Occasionally Aunt Jane gave a dance at her home. The young folks of the valley came, had a jolly time, and departed, some of them on horseback, some in buckboards, and one or two of the more well-to-do in that small but aggressive vehicle which has since become a universal odor in the nostrils of the world.
Little Jim detested these functions which entailed his best clothes and his best behavior. He did not like girls, and looked down with scorn upon young men who showed any preference for the sex feminine. He made but two exceptions to this hard-baked rule: his Aunt Jane, and her young friend who lived on the neighboring ranch, Dorothy. Little Jim called her Dorry because it sounded like a boy’s name. And he liked Dorry because she could ride, and shoot with a twenty-two rifle almost as well as he could. Then, she didn’t have a beau, which was the main thing. Once he told her frankly that if she ever got a beau, he—Jimmy—was going to quit.
“Quit what?” asked Dorothy, smiling.
Little Jim did not know just what he was going to quit, but he had imagination.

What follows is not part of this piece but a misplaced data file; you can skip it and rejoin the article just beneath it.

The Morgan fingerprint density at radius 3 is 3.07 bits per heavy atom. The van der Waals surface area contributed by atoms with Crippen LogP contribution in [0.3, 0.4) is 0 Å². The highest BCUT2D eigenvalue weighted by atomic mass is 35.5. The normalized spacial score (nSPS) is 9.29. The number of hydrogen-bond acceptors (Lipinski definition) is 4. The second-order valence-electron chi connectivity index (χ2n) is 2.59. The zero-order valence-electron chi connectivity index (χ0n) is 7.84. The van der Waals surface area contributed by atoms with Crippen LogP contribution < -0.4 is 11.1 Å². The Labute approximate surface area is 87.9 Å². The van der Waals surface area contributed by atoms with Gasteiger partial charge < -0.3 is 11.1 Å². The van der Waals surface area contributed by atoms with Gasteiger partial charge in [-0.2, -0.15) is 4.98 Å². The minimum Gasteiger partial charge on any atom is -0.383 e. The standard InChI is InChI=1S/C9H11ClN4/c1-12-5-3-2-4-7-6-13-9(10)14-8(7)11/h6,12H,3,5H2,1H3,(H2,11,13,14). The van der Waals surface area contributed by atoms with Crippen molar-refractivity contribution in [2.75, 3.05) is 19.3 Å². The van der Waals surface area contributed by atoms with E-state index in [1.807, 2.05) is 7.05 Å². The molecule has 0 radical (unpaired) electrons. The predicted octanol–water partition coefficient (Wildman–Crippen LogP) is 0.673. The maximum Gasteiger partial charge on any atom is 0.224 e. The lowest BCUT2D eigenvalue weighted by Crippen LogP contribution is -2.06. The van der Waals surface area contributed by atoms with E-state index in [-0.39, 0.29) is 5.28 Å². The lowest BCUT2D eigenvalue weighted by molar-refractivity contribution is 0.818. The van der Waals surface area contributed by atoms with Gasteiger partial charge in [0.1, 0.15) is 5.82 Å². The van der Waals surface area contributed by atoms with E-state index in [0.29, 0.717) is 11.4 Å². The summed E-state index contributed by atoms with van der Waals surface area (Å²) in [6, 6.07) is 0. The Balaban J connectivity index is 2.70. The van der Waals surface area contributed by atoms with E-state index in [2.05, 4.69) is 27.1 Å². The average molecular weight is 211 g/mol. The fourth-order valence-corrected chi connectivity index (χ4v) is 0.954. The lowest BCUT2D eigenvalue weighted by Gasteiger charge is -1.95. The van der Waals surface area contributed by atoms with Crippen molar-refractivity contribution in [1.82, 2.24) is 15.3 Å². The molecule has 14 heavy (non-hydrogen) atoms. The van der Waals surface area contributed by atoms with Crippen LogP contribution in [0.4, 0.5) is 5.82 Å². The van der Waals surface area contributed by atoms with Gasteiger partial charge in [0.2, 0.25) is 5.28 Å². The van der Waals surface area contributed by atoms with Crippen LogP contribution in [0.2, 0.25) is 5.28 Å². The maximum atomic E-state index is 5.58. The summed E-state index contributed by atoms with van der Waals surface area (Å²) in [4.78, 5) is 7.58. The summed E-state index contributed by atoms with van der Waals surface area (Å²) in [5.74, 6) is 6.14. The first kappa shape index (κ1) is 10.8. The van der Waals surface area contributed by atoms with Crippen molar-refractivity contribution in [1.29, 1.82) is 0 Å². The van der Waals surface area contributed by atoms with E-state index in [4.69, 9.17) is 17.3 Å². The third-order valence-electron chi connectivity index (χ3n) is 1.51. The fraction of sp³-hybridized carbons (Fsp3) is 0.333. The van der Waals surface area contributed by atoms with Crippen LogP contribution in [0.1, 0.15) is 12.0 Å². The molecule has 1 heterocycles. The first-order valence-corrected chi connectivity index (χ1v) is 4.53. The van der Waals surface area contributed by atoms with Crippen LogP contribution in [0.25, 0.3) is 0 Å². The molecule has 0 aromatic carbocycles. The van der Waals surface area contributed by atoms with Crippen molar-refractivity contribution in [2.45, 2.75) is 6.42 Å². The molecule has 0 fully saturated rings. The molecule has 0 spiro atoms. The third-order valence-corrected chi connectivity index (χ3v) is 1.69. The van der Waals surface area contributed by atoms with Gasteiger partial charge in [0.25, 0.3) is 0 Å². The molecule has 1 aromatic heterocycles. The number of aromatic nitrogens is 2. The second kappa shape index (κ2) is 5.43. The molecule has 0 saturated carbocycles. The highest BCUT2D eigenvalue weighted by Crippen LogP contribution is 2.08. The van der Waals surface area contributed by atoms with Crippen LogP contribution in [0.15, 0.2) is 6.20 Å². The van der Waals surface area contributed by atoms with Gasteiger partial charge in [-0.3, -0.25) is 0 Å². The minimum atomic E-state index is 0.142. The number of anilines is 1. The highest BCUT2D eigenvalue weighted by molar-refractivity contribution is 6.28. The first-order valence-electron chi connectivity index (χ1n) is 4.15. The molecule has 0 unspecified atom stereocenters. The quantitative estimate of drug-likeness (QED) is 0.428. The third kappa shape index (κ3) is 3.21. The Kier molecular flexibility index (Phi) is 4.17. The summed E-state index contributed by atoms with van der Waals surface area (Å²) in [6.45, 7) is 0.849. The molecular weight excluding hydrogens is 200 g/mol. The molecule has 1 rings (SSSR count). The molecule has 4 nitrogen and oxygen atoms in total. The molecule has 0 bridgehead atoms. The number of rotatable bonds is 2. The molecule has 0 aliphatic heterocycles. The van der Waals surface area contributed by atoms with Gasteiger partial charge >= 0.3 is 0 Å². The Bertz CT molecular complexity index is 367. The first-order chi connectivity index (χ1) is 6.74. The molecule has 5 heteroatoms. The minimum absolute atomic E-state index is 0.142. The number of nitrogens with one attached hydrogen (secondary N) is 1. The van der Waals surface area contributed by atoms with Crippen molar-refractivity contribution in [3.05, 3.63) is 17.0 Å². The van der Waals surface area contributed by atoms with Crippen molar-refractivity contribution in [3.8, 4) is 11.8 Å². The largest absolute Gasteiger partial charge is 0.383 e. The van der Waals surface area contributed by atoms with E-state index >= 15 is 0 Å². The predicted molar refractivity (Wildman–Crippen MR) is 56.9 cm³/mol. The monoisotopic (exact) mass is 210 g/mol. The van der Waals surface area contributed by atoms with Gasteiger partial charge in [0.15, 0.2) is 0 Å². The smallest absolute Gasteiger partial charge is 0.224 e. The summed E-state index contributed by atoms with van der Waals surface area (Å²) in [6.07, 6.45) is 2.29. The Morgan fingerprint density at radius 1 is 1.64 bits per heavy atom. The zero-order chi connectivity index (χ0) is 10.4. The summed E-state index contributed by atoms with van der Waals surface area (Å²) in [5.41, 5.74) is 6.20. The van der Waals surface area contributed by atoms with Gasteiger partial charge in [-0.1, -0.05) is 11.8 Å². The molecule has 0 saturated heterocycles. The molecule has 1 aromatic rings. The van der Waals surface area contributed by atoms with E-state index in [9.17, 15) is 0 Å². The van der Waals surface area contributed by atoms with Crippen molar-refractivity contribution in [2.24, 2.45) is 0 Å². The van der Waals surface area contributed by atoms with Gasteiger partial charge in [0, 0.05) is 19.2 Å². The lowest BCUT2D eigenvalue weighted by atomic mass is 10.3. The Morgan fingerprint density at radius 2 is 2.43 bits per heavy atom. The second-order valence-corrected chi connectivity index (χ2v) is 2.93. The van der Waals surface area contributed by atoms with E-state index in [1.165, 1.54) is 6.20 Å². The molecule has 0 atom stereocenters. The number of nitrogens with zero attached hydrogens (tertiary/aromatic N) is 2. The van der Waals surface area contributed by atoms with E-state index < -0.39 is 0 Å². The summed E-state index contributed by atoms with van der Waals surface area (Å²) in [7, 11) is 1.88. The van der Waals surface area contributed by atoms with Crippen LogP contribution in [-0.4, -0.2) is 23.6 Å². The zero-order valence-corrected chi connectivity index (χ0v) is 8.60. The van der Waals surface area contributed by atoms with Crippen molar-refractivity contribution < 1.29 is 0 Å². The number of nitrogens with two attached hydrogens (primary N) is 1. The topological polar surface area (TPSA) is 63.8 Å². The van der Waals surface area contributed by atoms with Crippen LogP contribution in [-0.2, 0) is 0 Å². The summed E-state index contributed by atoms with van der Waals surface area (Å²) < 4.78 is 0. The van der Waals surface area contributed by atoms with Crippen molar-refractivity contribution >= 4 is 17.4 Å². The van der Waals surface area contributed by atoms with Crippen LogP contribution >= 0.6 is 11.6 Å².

“Why, quit takin’ you out huntin’ and campin’ and showin’ you how to tell deer tracks from goat’s tracks—and everything.”
“But I have a beau,” said Dorothy teasingly.
“Who is he?” demanded Little Jim.
“Promise you won’t tell?”
Little Jim hesitated. He did not consider it quite the thing to promise a girl anything. But he was curious. “Uh-huh,” he said.
“Jimmy Hastings!” said Dorothy, laughing at his expression.
“That ain’t fair!” blurted Little Jim. “I ain’t nobody’s beau. Shucks! Now you gone and spoiled all the fun.”
“I was only teasing you, Jimmy.” And she patted Little Jim’s tousled head. He wriggled away and smoothed down his hair.
“I can beat you shootin’ at tin cans,” he said suddenly, to change the subject.
Shooting at tin cans was much more interesting than talking about beaux.
“I have to help Aunt Jane get supper,” said Dorothy, who had been invited to stay for supper that evening. In fact, she was often at the Hastings ranch, a more than welcome guest.
Jimmy scowled. Dorry was always helping Aunt Jane make dresses or trim hats, or get supper. A few minutes later Little Jim was out back of the barn, scowling over the sights of his twenty-two at a tomato can a few yards away. He fired and punctured the can.
“Plumb center!” he exclaimed. “You think you’re her beau, do you? Well, that’s what you get. And if I see you around this here ranch, just even lookin’ at her, I’ll plug you again.” Jimmy was romancing, with the recently discussed subject of beaux in mind.
When Little Jim informed the household that his father and another man were coming over, that evening, Uncle Frank asked who the other man was. Little Jim described Bartley and told about the wonderful Luger gun.